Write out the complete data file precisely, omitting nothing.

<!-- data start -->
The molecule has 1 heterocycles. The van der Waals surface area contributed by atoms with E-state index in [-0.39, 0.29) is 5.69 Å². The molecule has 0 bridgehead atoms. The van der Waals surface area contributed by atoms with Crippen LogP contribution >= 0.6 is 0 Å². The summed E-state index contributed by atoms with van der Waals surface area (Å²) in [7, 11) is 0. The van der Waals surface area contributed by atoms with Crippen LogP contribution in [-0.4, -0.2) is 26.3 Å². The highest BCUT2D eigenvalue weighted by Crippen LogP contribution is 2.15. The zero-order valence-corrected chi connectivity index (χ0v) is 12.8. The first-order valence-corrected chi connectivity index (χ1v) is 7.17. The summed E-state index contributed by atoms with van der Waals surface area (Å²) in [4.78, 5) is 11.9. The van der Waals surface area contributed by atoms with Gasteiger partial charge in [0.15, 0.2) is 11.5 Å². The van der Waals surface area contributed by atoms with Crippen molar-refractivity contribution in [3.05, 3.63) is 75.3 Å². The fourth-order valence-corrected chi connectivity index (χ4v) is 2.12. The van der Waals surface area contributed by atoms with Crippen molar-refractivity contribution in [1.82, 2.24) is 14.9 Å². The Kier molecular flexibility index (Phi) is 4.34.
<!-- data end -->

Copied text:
The molecule has 1 heterocycles. The van der Waals surface area contributed by atoms with E-state index in [-0.39, 0.29) is 5.69 Å². The molecule has 0 bridgehead atoms. The van der Waals surface area contributed by atoms with Crippen LogP contribution >= 0.6 is 0 Å². The summed E-state index contributed by atoms with van der Waals surface area (Å²) in [7, 11) is 0. The van der Waals surface area contributed by atoms with Crippen LogP contribution in [-0.4, -0.2) is 26.3 Å². The highest BCUT2D eigenvalue weighted by Crippen LogP contribution is 2.15. The zero-order valence-corrected chi connectivity index (χ0v) is 12.8. The first-order valence-corrected chi connectivity index (χ1v) is 7.17. The summed E-state index contributed by atoms with van der Waals surface area (Å²) in [4.78, 5) is 11.9. The van der Waals surface area contributed by atoms with Gasteiger partial charge in [0.15, 0.2) is 11.5 Å². The van der Waals surface area contributed by atoms with Crippen molar-refractivity contribution in [3.05, 3.63) is 75.3 Å². The fourth-order valence-corrected chi connectivity index (χ4v) is 2.12. The van der Waals surface area contributed by atoms with Crippen molar-refractivity contribution in [1.82, 2.24) is 14.9 Å². The Kier molecular flexibility index (Phi) is 4.34.